**Casio Classpad fx-CP400: Defining Functions**

**Using the Define command with the Classpad**

A lot of formulas can be created using the Define command on
the Casio Classpad. For this blog I am
using the fx-CP400. My preference is to
use the Main application, and call the Define command from the
Action>Command submenu. The
expressions are stored as Functions. If
you want to transfer functions (and programs) from the fx-CP400 to a computer
drive, export them to the Save-F folder first and then connect the Classpad to
the computer.

Fibonacci Numbers

fibon(n) = approx((1+√5)^n – (1-√5)^n)/(2^n * √5)

The approx command is used in order to force a simplified
numerical answer.

Error Function

erf(z) = 2/√π * ∫ (e^-x^2 dx from 0 to z)

I think numerical integrals return approximate answers no
matter what, please correct me if I am wrong.

Digital Root:
Counting all digits of a number, repeating the process until you get a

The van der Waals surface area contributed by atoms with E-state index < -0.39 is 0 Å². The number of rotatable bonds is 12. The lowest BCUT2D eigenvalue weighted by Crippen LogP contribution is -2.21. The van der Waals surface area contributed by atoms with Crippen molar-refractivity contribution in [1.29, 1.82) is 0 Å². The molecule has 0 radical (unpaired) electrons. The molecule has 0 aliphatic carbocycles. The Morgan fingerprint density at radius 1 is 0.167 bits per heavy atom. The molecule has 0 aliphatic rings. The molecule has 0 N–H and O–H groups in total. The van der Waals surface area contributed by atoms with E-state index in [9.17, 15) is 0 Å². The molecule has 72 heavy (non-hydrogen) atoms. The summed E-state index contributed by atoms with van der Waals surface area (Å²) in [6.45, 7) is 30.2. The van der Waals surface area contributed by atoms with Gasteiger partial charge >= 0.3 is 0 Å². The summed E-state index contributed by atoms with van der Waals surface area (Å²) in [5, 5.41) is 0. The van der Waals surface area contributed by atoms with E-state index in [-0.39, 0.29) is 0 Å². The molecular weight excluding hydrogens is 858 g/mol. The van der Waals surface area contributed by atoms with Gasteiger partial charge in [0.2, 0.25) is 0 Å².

single digit (0-9)

dr(n) = 1 + mod(n-1, 9)

I could only find the mod function in the catalog. Unlike most Casio calculators, the Classpad’s
mod function accepts negative numbers and non-integers.

Area of a Regular Polygon

aregpoly(n,s) = (n*s^2) / (4 * tan(180°/n))

The degree symbol (°) is needed to allow proper calculation
regardless of angular mode. The degree
symbol is found in the Trig soft menu.

Great Circle: Distance between two places in kilometers

Note:

* In order for the
function to work properly, the Degree mode must be selected.

* You can enter
degrees in terms of degrees, minutes, seconds by choosing the DMS
template. This template is in the Math1
soft keyboard and is represented by three boxes (□ □ □) next to toDMS. You can also call the template by pressing
Action/Interactive, Transformation, DMS, dms.
The dms command’s syntax is
dms(degrees, minutes, seconds) and transforms the input into degree
decimals.

Example:

Los Angeles, N:
34°13’, E: -118°15’; Tokyo, N: 35°41’22.22”, E: 139°42’30.12”

Distance ≈ 8,803.002688 km

Formula (for km):

Distance ≈ cosˉ¹ (sin N1 sin N2 + cos N1 cos N2 cos (E1 – E2))
* 6371 * π / 180

If you want US miles, replace 6371 with 3959.

This blog is property of Edward Shore, 2016.

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